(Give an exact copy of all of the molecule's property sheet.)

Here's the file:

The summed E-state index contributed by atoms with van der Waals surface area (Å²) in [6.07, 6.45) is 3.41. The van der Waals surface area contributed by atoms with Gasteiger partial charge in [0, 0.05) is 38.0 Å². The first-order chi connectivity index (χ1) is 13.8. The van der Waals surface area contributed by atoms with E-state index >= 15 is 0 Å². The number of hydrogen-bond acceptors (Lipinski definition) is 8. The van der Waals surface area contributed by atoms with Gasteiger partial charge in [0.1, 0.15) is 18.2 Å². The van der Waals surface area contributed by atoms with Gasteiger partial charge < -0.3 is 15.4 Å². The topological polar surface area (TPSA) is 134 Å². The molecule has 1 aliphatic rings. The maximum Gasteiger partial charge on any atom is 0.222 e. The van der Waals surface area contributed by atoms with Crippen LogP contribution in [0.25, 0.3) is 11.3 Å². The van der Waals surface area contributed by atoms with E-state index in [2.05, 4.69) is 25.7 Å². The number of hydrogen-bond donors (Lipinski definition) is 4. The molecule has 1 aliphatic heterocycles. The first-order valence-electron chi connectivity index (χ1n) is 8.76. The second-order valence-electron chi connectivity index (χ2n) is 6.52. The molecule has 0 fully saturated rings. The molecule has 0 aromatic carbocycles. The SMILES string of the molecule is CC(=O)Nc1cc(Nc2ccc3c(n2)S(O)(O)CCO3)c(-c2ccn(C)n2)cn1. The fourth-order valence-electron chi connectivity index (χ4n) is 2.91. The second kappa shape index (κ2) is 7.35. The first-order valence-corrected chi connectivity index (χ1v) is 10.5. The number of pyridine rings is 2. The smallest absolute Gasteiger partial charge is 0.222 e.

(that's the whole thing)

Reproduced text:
The summed E-state index contributed by atoms with van der Waals surface area (Å²) in [6.07, 6.45) is 3.41. The van der Waals surface area contributed by atoms with Gasteiger partial charge in [0, 0.05) is 38.0 Å². The first-order chi connectivity index (χ1) is 13.8. The van der Waals surface area contributed by atoms with E-state index >= 15 is 0 Å². The number of hydrogen-bond acceptors (Lipinski definition) is 8. The van der Waals surface area contributed by atoms with Gasteiger partial charge in [0.1, 0.15) is 18.2 Å². The van der Waals surface area contributed by atoms with Gasteiger partial charge < -0.3 is 15.4 Å². The topological polar surface area (TPSA) is 134 Å². The molecule has 1 aliphatic rings. The maximum Gasteiger partial charge on any atom is 0.222 e. The van der Waals surface area contributed by atoms with Crippen LogP contribution in [0.25, 0.3) is 11.3 Å². The van der Waals surface area contributed by atoms with E-state index in [2.05, 4.69) is 25.7 Å². The number of hydrogen-bond donors (Lipinski definition) is 4. The molecule has 1 aliphatic heterocycles. The first-order valence-electron chi connectivity index (χ1n) is 8.76. The second-order valence-electron chi connectivity index (χ2n) is 6.52. The molecule has 0 fully saturated rings. The molecule has 0 aromatic carbocycles. The SMILES string of the molecule is CC(=O)Nc1cc(Nc2ccc3c(n2)S(O)(O)CCO3)c(-c2ccn(C)n2)cn1. The fourth-order valence-electron chi connectivity index (χ4n) is 2.91. The second kappa shape index (κ2) is 7.35. The first-order valence-corrected chi connectivity index (χ1v) is 10.5. The number of pyridine rings is 2. The smallest absolute Gasteiger partial charge is 0.222 e.